by Bob Shively, Enerdynamics President and Lead Facilitator
Not an energy trader? You might be grateful for that. Predicting price behavior is seemingly harder and harder. History would tell us that in regions with high penetrations of renewables, an event that reduces renewable output should result in higher electricity prices. And based on the past, we all think that a major storm in the Gulf should cause natural gas prices to spike. If you think this all makes sense, it is worth taking a deeper look at prices during these two recent events.
The Solar Eclipse in California
California is becoming more and more dependent on solar power. Here is a typical summer day for the California ISO:
Source: CAISO Renewables Watch, August 22, 2017
As discussed in last week’s blog, the large bulge in renewables is due to plentiful solar power. But as also discussed last week, renewable output predictably declined during the eclipse:
Now let’s look at price behaviors:
In the day ahead, buyers assumed prices would rise during the hour starting at 10 a.m., as the sun became obscured and solar power dropped. This was based on the maximum eclipse occurring around 10:15 a.m. The result was a day-ahead price of $52/MWh, which likely signals that gas-peaking units were successful in the day-ahead price auction. What happened in real-time? Prices began dropping during the height of the eclipse! And then as the sun started coming back, prices fell below zero.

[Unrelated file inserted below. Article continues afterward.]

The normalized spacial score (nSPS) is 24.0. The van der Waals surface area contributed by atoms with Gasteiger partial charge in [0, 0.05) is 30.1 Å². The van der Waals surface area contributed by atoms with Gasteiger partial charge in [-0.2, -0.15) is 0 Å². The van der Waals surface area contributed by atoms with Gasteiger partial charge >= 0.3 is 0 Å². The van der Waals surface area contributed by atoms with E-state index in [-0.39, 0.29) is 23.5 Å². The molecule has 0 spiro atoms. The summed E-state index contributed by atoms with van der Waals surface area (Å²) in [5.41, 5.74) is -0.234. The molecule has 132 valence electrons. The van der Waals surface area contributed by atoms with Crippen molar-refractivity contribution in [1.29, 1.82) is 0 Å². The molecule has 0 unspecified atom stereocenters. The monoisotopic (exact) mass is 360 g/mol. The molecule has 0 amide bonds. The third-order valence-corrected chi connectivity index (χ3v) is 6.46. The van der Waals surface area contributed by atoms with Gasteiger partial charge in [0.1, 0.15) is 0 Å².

To get a full picture, we also need to look at the load curve:
Here we see total loads (the purple line) and net loads (the orange line). Net loads are total load minus renewable output, which represents the amount that must be served by traditional forms of generation or by imports. Notice that net loads were low during the early hours of the eclipse (9 and 10) but then climbed in hour 11. Why were net loads low during the height of the eclipse? Partially because the eclipse cooled the air, meaning that air conditioning loads dropped. Some have also speculated that numerous people were outside observing during this time rather than using electrical devices in their homes and businesses, so load also dropped due to consumer behavior.
So now we;ve explained why real-time prices moderated during hour 10. But we still haven’t explained why prices fell during hour 11, when the net load was rising as people quit looking at the sun and headed back indoors. To understand this, let’s look at one more graph:
Here we see the value of the of the Western Energy Imbalance Market (EIM). As net loads grew, California was able to buy cheap import power, which instead of driving prices up drove them down. This, coupled with gas plants that couldn’t get off-line fast enough, resulted in prices falling dramatically.
And now you see how hard it is to predict price behavior during unusual events. Next week we will delve into the issue of natural gas prices during Tropical Storm Harvey.
Want to learn more about how electric wholesale prices are set and how markets behave? Enerdynamics offers both live and online Wholesale Power Markets seminars. See www. enerdynamics.com for more details.